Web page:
Aloe dichotoma Masson

Family: Aloaceae (Aloe family)
Common names:
Kokerboom, Quiver tree

Aloe dichtoma

The quiver tree or Aloe dichotoma is probably the best known aloe found in South Africa and Namibia. Visitors to the Cape can see a recently planted forest of quiver trees at the Karoo Desert National Botanical Garden.

Flowers of A.dichotomaThis distinctive tree aloe has smooth branches, which are covered with a thin layer of whitish powder that helps to reflect away the hot sun's rays. The bark on the trunk forms beautiful golden brown scales, but beware, the edges of these scales are razor sharp. The crown is often densely rounded as a result of the repeatedly forked branches, hence the species name dichotoma. (dichotomous meaning forked). The blue-green leaves are borne on terminal rosettes, but in juvenile plants the leaves are ranked in vertical rows. The bright yellow flowers are borne from June to July.

The young flower buds can be eaten and have a similar appearance and taste to asparagus. Sugar birds are drawn to these flowers in winter where they feed on the nectar produced by the flowers. Aloe dichotoma is an extremely tough tree that may reach an age of over 80 years and a height of approximately 7 metres.

This species is a conspicuous component of the arid parts generally known as Namaqualand and Bushmanland. It occurs in rocky areas, from near Nieuwoudtville northwards into Namibia and eastwards to Upington and Kenhardt.

Weavers' nestsA common phenomenon in the branches of these trees is the huge communal nest of weavers that live and breed by the thousands. Here their young and unborn are safe from predators such as snakes and jackals.

The earliest record of A. dichotoma was made by Simon van der Stel (Governor of the Cape at the time) on his northward journey to the Copper Mountains in 1685. His record reads, "Aloe arborescens; its trunk is sometimes 12 feet high, and it has a beautiful, clear and copious sap from which excellent gumma aloes could probably be made in large quantities. Its bark is rather hard but the pith is soft, light and spongy. The branches of the trees are used by the natives (Bushmen) as quivers for their arrows. They hollow them out and cover the one end with a piece of leather and thus skilfully make from this tree, which they call Choje, a strong and serviceable quiver. October 15th".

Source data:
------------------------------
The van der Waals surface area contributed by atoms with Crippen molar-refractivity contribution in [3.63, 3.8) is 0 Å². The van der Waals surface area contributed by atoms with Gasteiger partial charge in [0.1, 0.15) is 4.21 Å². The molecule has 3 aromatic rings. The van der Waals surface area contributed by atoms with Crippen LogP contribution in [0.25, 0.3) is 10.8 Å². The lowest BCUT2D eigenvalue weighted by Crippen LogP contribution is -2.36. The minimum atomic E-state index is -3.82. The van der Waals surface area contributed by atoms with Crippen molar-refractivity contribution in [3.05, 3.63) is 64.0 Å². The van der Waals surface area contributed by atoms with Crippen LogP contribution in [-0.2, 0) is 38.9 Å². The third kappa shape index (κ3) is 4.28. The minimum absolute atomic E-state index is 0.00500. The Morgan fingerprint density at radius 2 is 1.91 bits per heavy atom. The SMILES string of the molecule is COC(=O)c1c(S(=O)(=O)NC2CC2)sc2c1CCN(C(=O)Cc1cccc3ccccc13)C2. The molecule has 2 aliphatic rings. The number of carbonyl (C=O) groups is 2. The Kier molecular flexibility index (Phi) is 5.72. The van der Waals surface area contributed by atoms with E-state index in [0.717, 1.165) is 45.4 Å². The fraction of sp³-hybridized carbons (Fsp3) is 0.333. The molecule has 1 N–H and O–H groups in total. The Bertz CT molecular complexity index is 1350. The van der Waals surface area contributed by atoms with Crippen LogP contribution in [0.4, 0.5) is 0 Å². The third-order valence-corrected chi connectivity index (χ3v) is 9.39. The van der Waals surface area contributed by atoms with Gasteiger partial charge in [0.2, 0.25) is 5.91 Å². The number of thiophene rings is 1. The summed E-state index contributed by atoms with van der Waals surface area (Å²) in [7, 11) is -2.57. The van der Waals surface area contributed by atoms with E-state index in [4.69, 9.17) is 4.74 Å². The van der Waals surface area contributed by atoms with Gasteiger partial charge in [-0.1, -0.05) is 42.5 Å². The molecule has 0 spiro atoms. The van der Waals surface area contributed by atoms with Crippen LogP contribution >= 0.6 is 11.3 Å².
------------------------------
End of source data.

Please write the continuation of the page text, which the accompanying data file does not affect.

Large trunks of dead trees are also hollowed out and used as a natural fridge. Water, meat and vegetables are stored inside it. The fibrous tissue of the trunk has a cooling effect as air passes through it, a so-called natural fridge.

Growing Aloe dichotoma

Aloe dichotoma features quite prominently in gardens all over South Africa and other countries with a similar climate. In wetter parts of South Africa such as the western Cape, these plants are able to cope provided that the drainage is good enough to prevent rotting in the wet winters. A position in a hot and dry rock garden is best if one wants to grow this aloe in open ground.

Plants such as Cotyledon orbiculata, Crassula rupestris, Cyphostemma juttae, and Tylecodon paniculata are special companion plants to quiver trees and will completely transform any garden. Alternatively, quiver trees can be grown in large containers. This is very rewarding as beautiful specimens can be positioned to enhance certain areas. Always use a good quality, loamy sandy soil with plenty of drainage chips at the bottom of containers. Bone meal is mixed into the soil to help feed the fleshy roots of plants.

Plants can be grown from seeds planted in autumn, (March, April) in trays of coarse river sand. Truncheons can also be used for propagation. Truncheons must be dried out for at least 3 weeks before planting in river sand. This is quite a difficult alternative and success is not always guaranteed.

References

  • REYNOLDS, G.W. 1950. The aloes of South Africa. Cape Times, Parow, Cape Province.
  • VAN WYK, B-E. & SMITH, G. 1996. Guide to the aloes of South Africa. Briza Publications, Pretoria.

Werner Voigt
Karoo Desert National Botanical Gardens
Worcester
June 2002


To find out if SANBI has seed of this or other SA species, please email our seedroom.


This page forms part of the South African National Biodiversity Institute's plant information website www.plantzafrica.com

 


 

SANBI Home